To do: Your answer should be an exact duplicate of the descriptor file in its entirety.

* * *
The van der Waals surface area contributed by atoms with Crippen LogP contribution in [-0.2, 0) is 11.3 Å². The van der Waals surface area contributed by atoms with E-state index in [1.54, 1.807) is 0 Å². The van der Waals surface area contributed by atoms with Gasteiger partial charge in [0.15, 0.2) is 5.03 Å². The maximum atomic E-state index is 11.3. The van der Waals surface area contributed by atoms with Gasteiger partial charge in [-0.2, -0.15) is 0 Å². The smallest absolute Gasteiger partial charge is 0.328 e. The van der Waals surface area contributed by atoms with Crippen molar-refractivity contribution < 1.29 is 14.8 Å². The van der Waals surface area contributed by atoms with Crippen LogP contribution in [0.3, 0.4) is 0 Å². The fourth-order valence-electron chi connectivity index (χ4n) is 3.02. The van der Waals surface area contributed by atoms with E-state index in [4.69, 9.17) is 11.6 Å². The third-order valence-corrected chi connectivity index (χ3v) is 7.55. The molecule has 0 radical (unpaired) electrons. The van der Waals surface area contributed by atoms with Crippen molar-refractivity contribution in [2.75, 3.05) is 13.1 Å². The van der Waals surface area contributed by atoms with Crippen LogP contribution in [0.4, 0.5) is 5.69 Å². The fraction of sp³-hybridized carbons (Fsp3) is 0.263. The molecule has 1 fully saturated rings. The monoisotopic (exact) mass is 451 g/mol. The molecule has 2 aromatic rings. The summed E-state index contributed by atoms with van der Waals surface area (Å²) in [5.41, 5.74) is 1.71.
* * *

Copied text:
The van der Waals surface area contributed by atoms with Crippen LogP contribution in [-0.2, 0) is 11.3 Å². The van der Waals surface area contributed by atoms with E-state index in [1.54, 1.807) is 0 Å². The van der Waals surface area contributed by atoms with Gasteiger partial charge in [0.15, 0.2) is 5.03 Å². The maximum atomic E-state index is 11.3. The van der Waals surface area contributed by atoms with Gasteiger partial charge in [-0.2, -0.15) is 0 Å². The smallest absolute Gasteiger partial charge is 0.328 e. The van der Waals surface area contributed by atoms with Crippen molar-refractivity contribution < 1.29 is 14.8 Å². The van der Waals surface area contributed by atoms with Crippen LogP contribution in [0.3, 0.4) is 0 Å². The fourth-order valence-electron chi connectivity index (χ4n) is 3.02. The van der Waals surface area contributed by atoms with E-state index in [4.69, 9.17) is 11.6 Å². The third-order valence-corrected chi connectivity index (χ3v) is 7.55. The molecule has 0 radical (unpaired) electrons. The van der Waals surface area contributed by atoms with Crippen molar-refractivity contribution in [2.75, 3.05) is 13.1 Å². The van der Waals surface area contributed by atoms with Crippen LogP contribution in [0.4, 0.5) is 5.69 Å². The fraction of sp³-hybridized carbons (Fsp3) is 0.263. The molecule has 1 fully saturated rings. The monoisotopic (exact) mass is 451 g/mol. The molecule has 2 aromatic rings. The summed E-state index contributed by atoms with van der Waals surface area (Å²) in [5.41, 5.74) is 1.71.